-
Though I take your point, there is value in thinking of pointers as abstract, mysterious entities. Any particular implementation of pointers is just numbers, but the implementation strategy you sketch is not a requirement of an implementation, it's just a common strategy. Pointers need not be the same size as an int, pointers need not be addresses in a flat virtual memory model, and so on; these are merely implementation details. –  Eric Lippert Feb 6 at 15:56
@EricLippert I think one can make this example more abstract by not using actual memory addresses or data blocks. If it was a table stating something like `location, value, variable` where location was `1,2,3,4,5` and value was `A,1,B,C,3`, the corresponding idea of pointers could be explained easily without the use of arrows, which are inherently confusing. With whatever implementation one chooses, a value exists at some location, and this is piece of the puzzle that becomes obfuscated when modeling with arrows. –  MirroredFate Feb 6 at 19:02
@EricLippert In my experience, most of the would-be C programmers who have problems understanding pointers, are those who were fed abstract, artificial models. Abstraction is not helpful, because the whole purpose of the C language today, is that it's close to the hardware. If you are learning C but don't intend to write code close to the hardware, you are wasting your time. Java etc is a much better choice if you don't want to know how computers work, but just do high level programming. –  Lundin Feb 7 at 7:22
@EricLippert And yes, various obscure implementations of pointers may exist, where the pointers don't necessarily correspond to addresses. But drawing arrows aren't going to help you understand how those work either. At some point you have to leave the abstract thinking and get down to the hardware level, otherwise you should not be using C. There are many far more suitable, modern languages intended for purely abstract high-level programming. –  Lundin Feb 7 at 7:27
@Lundin: I'm not a big fan of arrow diagrams either; the notion of an arrow as data is a tricky one. I prefer to think of it abstractly but without arrows. The `&` operator on a variable gives you a coin that represents that variable. The `*` operator on that coin gives you back the variable. No arrows required! –  Eric Lippert Feb 7 at 14:44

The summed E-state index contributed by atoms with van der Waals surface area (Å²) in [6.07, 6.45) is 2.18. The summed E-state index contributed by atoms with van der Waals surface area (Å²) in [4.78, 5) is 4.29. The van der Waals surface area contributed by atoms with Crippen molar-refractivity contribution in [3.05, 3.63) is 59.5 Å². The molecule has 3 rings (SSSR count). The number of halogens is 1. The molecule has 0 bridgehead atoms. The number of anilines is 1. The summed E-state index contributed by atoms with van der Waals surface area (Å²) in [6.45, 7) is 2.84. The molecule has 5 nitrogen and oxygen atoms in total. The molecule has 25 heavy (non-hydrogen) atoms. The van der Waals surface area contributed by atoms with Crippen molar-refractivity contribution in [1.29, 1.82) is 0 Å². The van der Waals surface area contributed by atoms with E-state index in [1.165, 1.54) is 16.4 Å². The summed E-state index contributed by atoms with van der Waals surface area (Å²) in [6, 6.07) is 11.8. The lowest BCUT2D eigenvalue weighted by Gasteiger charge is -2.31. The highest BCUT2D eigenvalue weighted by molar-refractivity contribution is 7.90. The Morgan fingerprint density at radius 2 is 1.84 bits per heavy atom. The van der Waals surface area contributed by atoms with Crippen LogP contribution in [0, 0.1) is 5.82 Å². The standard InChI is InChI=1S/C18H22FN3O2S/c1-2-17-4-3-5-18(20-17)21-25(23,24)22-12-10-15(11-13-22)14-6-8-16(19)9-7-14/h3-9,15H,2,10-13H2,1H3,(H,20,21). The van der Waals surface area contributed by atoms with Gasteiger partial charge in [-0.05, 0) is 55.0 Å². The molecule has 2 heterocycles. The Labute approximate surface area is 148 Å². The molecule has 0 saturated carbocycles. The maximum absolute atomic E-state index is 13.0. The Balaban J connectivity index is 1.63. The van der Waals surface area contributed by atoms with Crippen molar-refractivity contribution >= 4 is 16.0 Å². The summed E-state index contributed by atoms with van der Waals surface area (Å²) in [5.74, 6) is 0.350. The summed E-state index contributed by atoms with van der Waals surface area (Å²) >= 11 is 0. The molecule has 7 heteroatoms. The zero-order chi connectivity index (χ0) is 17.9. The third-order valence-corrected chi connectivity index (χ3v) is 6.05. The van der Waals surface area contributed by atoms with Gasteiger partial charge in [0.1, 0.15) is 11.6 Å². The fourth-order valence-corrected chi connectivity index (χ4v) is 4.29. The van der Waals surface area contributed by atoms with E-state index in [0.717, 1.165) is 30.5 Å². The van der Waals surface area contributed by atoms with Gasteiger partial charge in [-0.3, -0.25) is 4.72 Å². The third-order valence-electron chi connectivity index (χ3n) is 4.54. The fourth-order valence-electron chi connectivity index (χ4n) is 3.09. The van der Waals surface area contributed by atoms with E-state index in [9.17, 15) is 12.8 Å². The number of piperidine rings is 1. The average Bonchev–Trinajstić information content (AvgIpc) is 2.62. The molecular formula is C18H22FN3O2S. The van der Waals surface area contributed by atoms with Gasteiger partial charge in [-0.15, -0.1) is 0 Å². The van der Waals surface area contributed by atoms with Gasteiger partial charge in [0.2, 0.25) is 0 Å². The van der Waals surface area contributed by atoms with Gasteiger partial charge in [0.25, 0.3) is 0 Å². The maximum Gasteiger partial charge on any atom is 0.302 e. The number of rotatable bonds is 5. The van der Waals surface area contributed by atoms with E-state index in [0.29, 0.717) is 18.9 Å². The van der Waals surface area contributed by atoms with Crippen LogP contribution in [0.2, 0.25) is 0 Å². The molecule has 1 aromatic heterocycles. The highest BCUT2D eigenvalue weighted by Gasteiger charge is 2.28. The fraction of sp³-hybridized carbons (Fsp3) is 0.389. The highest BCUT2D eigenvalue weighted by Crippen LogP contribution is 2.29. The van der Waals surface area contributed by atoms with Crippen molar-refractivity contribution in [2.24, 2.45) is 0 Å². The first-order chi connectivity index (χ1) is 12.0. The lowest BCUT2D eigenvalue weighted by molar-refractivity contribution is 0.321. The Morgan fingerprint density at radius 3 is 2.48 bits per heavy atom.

Notice the assignments:

``````ipp = &ip1;
``````

results `ipp` to point to `ip1`.

so for `ipp` to point to `ip2`, we should change in the similar manner,

``````ipp = &ip2;
``````

which we are clearly not doing. Instead we are changing the value at address pointed by `ipp`.
By doing the folowing

``````*ipp = ip2;
``````

we are just replacing the value stored in `ip1`.

`ipp = &ip1` , means `*ipp = ip1 = &i`,
Now, `*ipp = ip2 = &j`.
So, `*ipp = ip2` is essentially same as `ip1 = ip2`.

-
``````ipp = &ip1;
``````

No later assignment has changed the value of `ipp`. This is why it still points to `ip1`.

What you do with `*ipp`, i.e., with `ip1`, does not change the fact that `ipp` points to `ip1`.

-

Because when you say

``````*ipp = ip2
``````

you're saying the 'object pointed by `ipp`' to point the direction of memory that `ip2` is pointing.

You're not saying `ipp` to point `ip2`.

-

If you add the dereference operator `*` to the pointer, you redirect from the pointer to the pointed-to object.

Examples:

``````int i = 0;
int *p = &i; // <-- N.B. the pointer declaration also uses the `*`
//     it's not the dereference operator in this context
*p;          // <-- this expression uses the pointed-to object, that is `i`
p;           // <-- this expression uses the pointer object itself, that is `p`
``````

Therefore:

``````*ipp = ip2; // <-- you change the pointer `ipp` points to, not `ipp` itself
//     therefore, `ipp` still points to `ip1` afterwards.
``````
-

My question is: Why in the second picture, ipp is still point to ip1 but not ip2?

you placed nice pictures, I'm going to try to make nice ascii art:

Like @Robert-S-Barnes said in his answer: forget about pointers, and what points to what, but think in terms of memory. Basically, an `int*` means that it contains the address of a variable and an `int**` contains the address of a variable that contains the address of a variable. Then you can use the pointer's algebra to access the values or the addresses: `&foo` means `address of foo`, and `*foo` means `value of the address contained in foo`.

So, as pointers is about dealing with memory, the best way to actually make that "tangible" is to show what the pointers algebra does to the memory.